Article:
What's for Dinner: Pizza di Patate (Potato Pizza)

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Pizza di Patate  (Potato Pizza)

Making pizza from scratch can be intimidating if you view homemade dough as the enemy. This easy recipe, which appears in Lidia Bastianich's new cookbook, "Lidia's Commonsense Italian Cooking," solves that problem with potatoes. Mixed with flour, mashed potatoes make a soft, pliable dough that's surprisingly easy to handle. Yet it still has all the flavor and feel of traditional pizza.

I substituted sun-dried tomatoes for fresh and went a little heavy on the Parmesan. Terrific reheated in the oven for lunch.

1 pound russet potatoes

1½ cups all-purpose flour, plus more for rolling the dough

2 teaspoons baking powder

2½ teaspoons kosher salt

1 large egg, beaten

2 tablespoons extra-virgin olive oil, plus more for cookie sheet

12 ounces fresh mozzarella, thinly sliced

4 cherry or other small tomatoes, thinly sliced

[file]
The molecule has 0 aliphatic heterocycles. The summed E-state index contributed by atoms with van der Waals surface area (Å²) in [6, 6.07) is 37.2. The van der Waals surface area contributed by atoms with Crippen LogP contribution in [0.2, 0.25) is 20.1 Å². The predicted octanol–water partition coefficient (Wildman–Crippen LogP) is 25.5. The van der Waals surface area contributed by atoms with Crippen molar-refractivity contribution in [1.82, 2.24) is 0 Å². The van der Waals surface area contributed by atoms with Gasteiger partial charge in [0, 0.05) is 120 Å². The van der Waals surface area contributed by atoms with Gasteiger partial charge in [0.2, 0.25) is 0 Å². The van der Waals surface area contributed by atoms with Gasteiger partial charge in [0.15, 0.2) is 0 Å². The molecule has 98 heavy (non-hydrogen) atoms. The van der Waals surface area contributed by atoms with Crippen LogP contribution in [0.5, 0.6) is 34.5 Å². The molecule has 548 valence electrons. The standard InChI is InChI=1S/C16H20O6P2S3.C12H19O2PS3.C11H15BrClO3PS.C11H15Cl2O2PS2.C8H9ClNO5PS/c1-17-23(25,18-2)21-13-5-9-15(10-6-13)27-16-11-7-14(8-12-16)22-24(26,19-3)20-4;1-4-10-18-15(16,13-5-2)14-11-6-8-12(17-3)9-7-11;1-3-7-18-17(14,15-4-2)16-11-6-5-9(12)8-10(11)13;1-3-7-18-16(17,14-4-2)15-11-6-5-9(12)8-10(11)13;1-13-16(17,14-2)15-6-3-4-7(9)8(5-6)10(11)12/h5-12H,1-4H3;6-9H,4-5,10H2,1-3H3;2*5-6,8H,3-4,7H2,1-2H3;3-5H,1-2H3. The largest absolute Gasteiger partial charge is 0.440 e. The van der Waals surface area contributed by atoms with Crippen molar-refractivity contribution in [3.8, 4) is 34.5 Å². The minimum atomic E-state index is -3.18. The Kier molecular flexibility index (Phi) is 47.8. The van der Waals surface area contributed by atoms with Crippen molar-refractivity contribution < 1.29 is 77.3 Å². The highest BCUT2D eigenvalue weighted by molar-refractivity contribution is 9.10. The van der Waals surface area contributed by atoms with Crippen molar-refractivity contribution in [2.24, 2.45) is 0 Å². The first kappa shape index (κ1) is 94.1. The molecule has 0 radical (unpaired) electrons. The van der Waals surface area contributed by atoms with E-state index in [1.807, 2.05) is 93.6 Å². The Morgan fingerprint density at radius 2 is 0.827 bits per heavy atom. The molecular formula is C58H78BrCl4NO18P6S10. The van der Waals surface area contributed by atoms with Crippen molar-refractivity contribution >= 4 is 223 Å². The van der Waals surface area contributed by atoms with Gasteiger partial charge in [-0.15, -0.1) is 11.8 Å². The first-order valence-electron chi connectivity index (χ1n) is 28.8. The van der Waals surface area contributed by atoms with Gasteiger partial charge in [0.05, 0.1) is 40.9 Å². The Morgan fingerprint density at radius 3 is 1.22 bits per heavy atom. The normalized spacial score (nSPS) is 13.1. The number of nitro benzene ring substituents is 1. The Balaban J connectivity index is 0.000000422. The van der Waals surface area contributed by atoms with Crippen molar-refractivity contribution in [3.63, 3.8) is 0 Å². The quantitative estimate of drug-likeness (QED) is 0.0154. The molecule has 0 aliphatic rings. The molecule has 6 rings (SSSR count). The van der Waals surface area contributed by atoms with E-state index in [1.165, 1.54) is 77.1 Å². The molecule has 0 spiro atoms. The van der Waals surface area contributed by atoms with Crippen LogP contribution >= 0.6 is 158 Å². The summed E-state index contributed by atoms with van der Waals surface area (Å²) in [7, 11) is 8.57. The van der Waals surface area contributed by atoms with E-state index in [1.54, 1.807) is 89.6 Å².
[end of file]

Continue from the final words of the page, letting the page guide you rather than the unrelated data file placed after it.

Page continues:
1 teaspoon dried oregano

1/4 cup grated Grana Padano or Parmigiano-Reggiano

Preheat oven to 350 degrees. Put whole unpeeled potatoes in a pot with water to cover by a couple of inches and bring to simmer. Cook potatoes until they are easily pierced with a knife but not falling apart, about 20 minutes. Cool slightly then peel, press through a ricer onto a sheet pan and let cool completely.

Scrape potatoes into a bowl and sift over them the flour, baking powder and salt. Mix in egg to make a smooth dough. (I had to add a few drops of water.) Oil a 15-by-10-inch cookie sheet with olive oil. On a floured surface, roll dough out to a rectangle almost as large as the cookie sheet. (If dough is difficult to roll, roll between layers of parchment paper.) Transfer to cookie sheet and press dough out to almost reach the edges of the pan.

Top dough evenly with mozzarella, leaving a 1/2-inch border around the edges. Top with sliced tomatoes, then drizzle with 2 tablespoons olive oil. Sprinkle with dried oregano and grated cheese. Bake until crust is brown on the bottom and cooked through, about 35 minutes. Allow pizza to cool on baking sheet for a few minutes before cutting into squares to serve.

Serves 4 to 6.

-- "Lidia's Commonsense Italian Cooking" by Lidia Bastianich and Tanya Bastianich Manuali (Alfred A. Knopf, Oct. 2013, $35)

Gretchen McKay: gmckay@post-gazette.com, 412-263-1419 or on Twitter @gtmckay.

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